Finns Point is a small strategic promontory at the southwest corner of the New Jersey peninsula, on the east bank of the Delaware River near its mouth on Delaware Bay. Due to a geographic curiosity, part of the promontory is actually enclosed within the state of Delaware's borders, due to tidal flow and the manner in which the borders between New Jersey and Delaware were first laid out. The area is about 10 miles south of the city of Wilmington, and directly across the Delaware River from the New Castle area, and the Delaware River entrance to the Chesapeake & Delaware Canal. Pea Patch Island, part of the state of Delaware, sits in the channel of the river facing the promontory.
The promontory was probably named after early Finnish settlers in the New Sweden colony in the early 17th century. According to historical records, settlers began crossing the Delaware from Fort Christina to the east bank of the Delaware as early as 1638. In the 1670s the area became settled by English colonists from the New Haven Colony as part of Fenwicks Colony.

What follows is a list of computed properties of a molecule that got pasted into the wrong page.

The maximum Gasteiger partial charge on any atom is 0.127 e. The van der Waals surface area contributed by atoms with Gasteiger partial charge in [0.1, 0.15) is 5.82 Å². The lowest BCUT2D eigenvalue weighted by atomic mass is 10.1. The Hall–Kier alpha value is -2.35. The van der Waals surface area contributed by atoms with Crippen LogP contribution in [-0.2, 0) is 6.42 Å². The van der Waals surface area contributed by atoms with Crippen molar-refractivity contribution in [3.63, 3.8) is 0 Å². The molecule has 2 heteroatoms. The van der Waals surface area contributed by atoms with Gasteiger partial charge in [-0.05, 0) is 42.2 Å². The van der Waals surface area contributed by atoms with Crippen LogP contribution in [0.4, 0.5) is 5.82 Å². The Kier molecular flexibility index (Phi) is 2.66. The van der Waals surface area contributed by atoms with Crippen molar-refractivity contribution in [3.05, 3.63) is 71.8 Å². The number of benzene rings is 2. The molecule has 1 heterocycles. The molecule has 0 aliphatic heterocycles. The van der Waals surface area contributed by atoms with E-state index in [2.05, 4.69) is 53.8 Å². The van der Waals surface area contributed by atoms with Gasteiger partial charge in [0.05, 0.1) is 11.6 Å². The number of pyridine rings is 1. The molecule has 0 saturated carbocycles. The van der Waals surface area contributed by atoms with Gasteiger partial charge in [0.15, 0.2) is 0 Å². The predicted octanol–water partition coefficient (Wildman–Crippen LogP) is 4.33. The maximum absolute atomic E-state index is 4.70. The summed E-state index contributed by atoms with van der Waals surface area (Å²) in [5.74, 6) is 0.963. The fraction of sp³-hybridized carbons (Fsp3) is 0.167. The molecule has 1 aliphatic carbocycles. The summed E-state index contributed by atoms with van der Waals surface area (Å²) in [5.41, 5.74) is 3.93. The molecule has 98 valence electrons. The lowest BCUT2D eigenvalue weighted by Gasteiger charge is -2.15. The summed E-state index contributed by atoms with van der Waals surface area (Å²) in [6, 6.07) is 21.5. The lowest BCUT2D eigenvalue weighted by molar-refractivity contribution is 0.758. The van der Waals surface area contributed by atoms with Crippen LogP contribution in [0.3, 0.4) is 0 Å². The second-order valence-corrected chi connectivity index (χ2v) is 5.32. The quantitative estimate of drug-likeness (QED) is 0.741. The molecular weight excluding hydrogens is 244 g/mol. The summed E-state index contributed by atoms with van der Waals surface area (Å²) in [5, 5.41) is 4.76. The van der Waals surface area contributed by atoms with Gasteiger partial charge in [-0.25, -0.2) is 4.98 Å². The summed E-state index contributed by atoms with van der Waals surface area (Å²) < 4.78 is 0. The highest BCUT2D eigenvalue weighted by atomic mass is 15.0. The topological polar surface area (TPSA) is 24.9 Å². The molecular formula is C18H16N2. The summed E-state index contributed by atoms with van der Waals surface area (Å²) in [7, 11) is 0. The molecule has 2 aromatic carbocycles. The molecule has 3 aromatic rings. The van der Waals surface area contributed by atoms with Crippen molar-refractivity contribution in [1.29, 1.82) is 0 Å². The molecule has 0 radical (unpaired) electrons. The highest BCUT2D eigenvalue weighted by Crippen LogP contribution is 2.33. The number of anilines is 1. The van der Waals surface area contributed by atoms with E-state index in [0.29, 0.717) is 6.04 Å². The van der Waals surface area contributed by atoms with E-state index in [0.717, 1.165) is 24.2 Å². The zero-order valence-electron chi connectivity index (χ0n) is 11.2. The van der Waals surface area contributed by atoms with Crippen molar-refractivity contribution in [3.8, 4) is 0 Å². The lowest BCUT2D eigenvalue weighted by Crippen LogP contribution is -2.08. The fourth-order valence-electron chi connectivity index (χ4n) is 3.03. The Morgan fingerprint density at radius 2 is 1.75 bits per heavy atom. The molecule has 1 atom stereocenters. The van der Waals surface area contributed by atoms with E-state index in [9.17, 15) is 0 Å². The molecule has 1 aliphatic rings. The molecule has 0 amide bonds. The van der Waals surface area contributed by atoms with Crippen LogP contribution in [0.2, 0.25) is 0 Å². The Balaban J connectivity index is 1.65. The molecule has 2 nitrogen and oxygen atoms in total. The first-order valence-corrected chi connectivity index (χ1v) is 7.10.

The promontory is the location of Finns Point National Cemetery, a military cemetery used in the American Civil War for Union and Confederate soldiers who died while at Fort Delaware on Pea Patch Island. It was also the location of Fort Mott, constructed after the Civil War and used up through World War I to protect the E.I. du Pont de Nemours and Company facilities upriver at Carneys Point Township, New Jersey, as well as the port of Philadelphia. The fort is now part of Fort Mott State Park.
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